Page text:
In many locations where the available supply of fresh water has become inadequate to meet water needs, it is clear that the once-used water collected from communities and municipalities must be viewed not as a waste to be disposed of but as a resource that must be reused.
Wastewater Reclamation And Reuse
WASTEWATER RECLAMATION AND REUSE
In many locations where the available supply of fresh water has become inadequate to meet water needs, it is clear that the once-used water collected from communities and municipalities must be viewed not as a waste to be disposed of but as a resource that must be reused. The concept of reuse is becoming accepted more widely as other parts of the country experience water shortages. The use of dual water systems, such as now used in St. Petersburg in Florida and Rancho Viejo in California, is expected to increase in the future. In both locations, treated effluent is used for landscape watering and other non potable uses. Satellite reclamation systems such as those used in the Los Angeles basin, where wastewater flows are mined (withdrawn from collection systems) for local treatment and reuse, are examples where transportation and treatment costs of reclaimed water can be reduced significantly. Because water reuse is expected to become of even greater importance in the future.
Most of the reuse of wastewater occurs in the arid and semiarid western and southwestern states of the United States; however, an increasing number of reuse projects are occurring in the south including Florida and South Carolina. Because of health and safety concerns, water reuse applications are mostly restricted to non potable uses such as landscape and agricultural irrigation. In a report by the National Research Council (1998), it was concluded that indirect potable reuse of reclaimed water (introducing reclaimed water to augment a potable water source before treatment) is viable. The report also stated that direct potable reuse (introducing reclaimed water directly into a water distribution system) was not practicable. Because of the concerns about potential health effects associated with the reclaimed water reuse, plans are proceeding slowly about expanding reuse beyond agricultural and landscape irrigation, groundwater recharge for repelling saltwater intrusion, and non potable industrial uses (e.g., boiler water and cooling water).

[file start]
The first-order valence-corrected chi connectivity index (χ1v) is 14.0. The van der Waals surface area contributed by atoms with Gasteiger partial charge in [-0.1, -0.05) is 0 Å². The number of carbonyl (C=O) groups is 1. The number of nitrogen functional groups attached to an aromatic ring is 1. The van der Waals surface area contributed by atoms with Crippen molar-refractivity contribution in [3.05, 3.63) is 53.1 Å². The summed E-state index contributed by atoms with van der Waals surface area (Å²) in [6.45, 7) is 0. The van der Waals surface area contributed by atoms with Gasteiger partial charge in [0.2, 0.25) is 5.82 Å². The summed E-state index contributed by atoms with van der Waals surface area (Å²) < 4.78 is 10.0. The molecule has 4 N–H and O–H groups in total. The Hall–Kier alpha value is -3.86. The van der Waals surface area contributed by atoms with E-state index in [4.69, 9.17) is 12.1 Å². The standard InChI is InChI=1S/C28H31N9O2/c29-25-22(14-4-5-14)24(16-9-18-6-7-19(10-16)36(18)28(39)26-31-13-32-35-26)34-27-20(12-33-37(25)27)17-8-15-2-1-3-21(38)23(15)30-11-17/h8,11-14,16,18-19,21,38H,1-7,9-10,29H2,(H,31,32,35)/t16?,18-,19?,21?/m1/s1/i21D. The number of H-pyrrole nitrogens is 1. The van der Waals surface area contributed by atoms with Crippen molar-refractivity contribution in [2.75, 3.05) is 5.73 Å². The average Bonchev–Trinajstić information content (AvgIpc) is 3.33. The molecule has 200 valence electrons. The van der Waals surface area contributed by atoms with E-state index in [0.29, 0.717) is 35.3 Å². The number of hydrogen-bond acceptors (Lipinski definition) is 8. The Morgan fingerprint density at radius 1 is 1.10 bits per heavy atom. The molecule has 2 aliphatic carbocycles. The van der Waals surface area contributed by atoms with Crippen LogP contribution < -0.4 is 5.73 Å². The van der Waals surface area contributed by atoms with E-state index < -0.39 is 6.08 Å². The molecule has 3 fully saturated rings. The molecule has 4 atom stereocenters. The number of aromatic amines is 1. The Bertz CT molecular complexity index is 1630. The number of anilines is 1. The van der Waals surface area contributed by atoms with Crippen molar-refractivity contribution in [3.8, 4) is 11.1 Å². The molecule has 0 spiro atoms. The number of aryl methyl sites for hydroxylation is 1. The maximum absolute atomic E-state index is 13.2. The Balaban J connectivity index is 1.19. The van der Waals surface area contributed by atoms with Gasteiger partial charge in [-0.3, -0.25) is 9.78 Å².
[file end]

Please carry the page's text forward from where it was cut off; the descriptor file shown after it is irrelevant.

New Directions and Concerns
Many of the concerns mentioned in the National Research Council (NRC, 1998) report regarding potential microbial and chemical contamination of water supplies also apply to water sources that receive incidental or unplanned wastewater discharges. A number of communities use water sources that contain a significant wastewater component. Even though these sources, after treatment, meet current drinking water standards, the growing knowledge of the potential impacts of new trace contaminants raises concern. Conventional technologies for both water and wastewater treatment may be incapable of reducing the levels of trace contaminants below where they are not considered as a potential threat to public health. Therefore, new technologies that offer significantly improved levels of treatment or constituent reduction need to be tested and evaluated. Where indirect potable reuse is considered, risk assessment also becomes an important component of a water reuse investigation. Risk assessment is addressed in Chap. 13.
Future Trends in Technology
Technologies that are suitable for water reuse applications include membranes (pressure-driven, electrically driven, and membrane bioreactors), carbon adsorption, advanced oxidation, ion exchange, and air stripping. Membranes are most significant develop- ments as new products are now available for a number of treatment applications. Mem- branes had been limited previously to desalination, but they are being tested increasingly for wastewater applications to produce high-quality treated effluent suitable for reclamation. Increased levels of contaminant removal not only enhance the product for reuse but also lessen health risks.